Pingreeman's post Re: Points about points linked to InsideFlyer.com where I stumbled upon a fascinating article* about Frequent Travel Programs. The article references Marriott Rewards twice, for convenience, I've included the excerpts, below. Based upon legal precedent, a 'grandfathering' approach is overly optimistic. I think we Elites thrive on a good challenge, we'll just have to innovate. Comments invited:
MYTH: Frequent traveler programs are being phased out.
TRUTH: Frequent traveler programs are here to stay. Period.
"occasional reductions in reward levels doesn’t mean a program is headed for the scrap heap. Marriott, for example, recently trimmed its trailblazing frequent guest program. But the less-lucrative reward levels were simply a matter of “gaining a balance of cost and control,” says Ralph Giannola, Marriott’s vice president of business development"
MYTH: Frequent travelers do not have rights.
TRUTH: This is America. Of course you have rights. But as is the case with all your other God-given rights, you’d better be prepared to go to court and pay the price of suing to protect them.
"In a class-action lawsuit filed in March 1987, members of United’s Mileage Plus took on the nation’s largest carrier. United had increased some award levels in January of that year, but then, after a public outcry, rescinded the increases six months later. Mileage Plus members who had claimed their awards at the higher award levels demanded the return of the excess miles they had to use. When United refused, the award winners sued. More than a year later, United relented and returned the excess miles to the Mileage Plus members in an out-of-court settlement.
However, before spending thousands of dollars pursuing lawsuits, remember that the lady with the scales is blindfolded: the courts might rule for the airlines. That’s essentially what happened to the consumer protection guidelines issued by NAAG. The organization’s code would have required frequent travel programs to meet certain stringent conditions – such as honoring a reward request within fifteen days before or after you originally wanted to travel – or be subject to prosecution under consumer protection laws.
NAAG did have some early successes – it won a ruling against the OnePass program and laid the groundwork for successful action in Pennsylvania against Marriott’s Most Honored Guest program – before the organization was stymied by a federal court injunction. Currently it is prohibited from enforcing any consumer protection guidelines relating to the advertising and marketing practices of the travel industry. That ban includes frequent travel programs."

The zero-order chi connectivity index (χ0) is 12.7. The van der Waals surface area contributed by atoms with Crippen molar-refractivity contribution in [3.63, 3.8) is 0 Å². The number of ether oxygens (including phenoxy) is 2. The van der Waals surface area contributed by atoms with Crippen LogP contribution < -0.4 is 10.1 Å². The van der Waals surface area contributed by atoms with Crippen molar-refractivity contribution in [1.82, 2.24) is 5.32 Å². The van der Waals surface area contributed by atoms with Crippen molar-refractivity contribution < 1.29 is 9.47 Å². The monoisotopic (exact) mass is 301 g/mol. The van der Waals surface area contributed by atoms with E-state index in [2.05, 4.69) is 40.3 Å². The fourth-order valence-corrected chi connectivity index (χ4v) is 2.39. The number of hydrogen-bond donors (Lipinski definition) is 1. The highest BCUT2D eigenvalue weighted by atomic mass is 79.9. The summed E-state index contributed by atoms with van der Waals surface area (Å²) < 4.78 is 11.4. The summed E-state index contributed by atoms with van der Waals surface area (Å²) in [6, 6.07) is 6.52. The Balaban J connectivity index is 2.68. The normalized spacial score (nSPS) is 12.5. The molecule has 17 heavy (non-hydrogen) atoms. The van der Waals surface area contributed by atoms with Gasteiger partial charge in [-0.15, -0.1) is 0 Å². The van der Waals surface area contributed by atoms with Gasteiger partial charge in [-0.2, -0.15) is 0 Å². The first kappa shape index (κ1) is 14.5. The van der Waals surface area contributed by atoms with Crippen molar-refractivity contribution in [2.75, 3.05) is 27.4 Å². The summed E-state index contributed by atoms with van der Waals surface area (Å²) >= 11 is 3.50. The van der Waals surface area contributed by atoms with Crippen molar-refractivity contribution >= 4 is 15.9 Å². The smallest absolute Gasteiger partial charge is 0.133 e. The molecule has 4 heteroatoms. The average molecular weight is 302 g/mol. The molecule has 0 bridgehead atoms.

Let's not forget the tax issue: in the background all these years since these programs began is the implied threat that frequent flier and stay programs provide a taxable benefit to the member, one that should or could be taxed. Most companies have not voluntarily released their member information to the IRS, thankfully. Given the tax tone in Washington now this may change.
Marriott Rewards terms and conditions address this issue: in essence saying it is the responsibilty of the member to pay any taxes.
Good point. The tax issue is not ignored but addressed in the article* It is a good subject for a different post ;-) In theory, "grandfathering" is a wonderful concept and a suggestion that more than one person advanced here. To think that Marriott would attempt anything resembling 'grandfathering' given the lessons learned is overly optimistic. We know that Marriott is listening, and I am hopeful about a solution. Based upon the legal risks, it's highly unlikely that the 'fix' will take the form of "grandfathering."
Having just written a large check to the IRS and the CA FTB my mood and opinions may be skewed, but the issue of taxing perks has been on the table for a long time, having bubbled to the surface when American started this all in the early 1980s.
Rationale for taxing can be found in a little-known part of recent legislation concerning the deductability of mortgage interest for folks in the over 250K AGI bracket.Sacred cows do make the best burgers when a perk is out there untaxed. Most Americans who don't travel as much as us, and therefore have given this little thought. But our elected representatives are always hard a work, tweaking the tax laws.
Yes, another thread might be more appropriate, but the issue is boiling at the moment in the Halls of Congress and among board rooms across this vast land.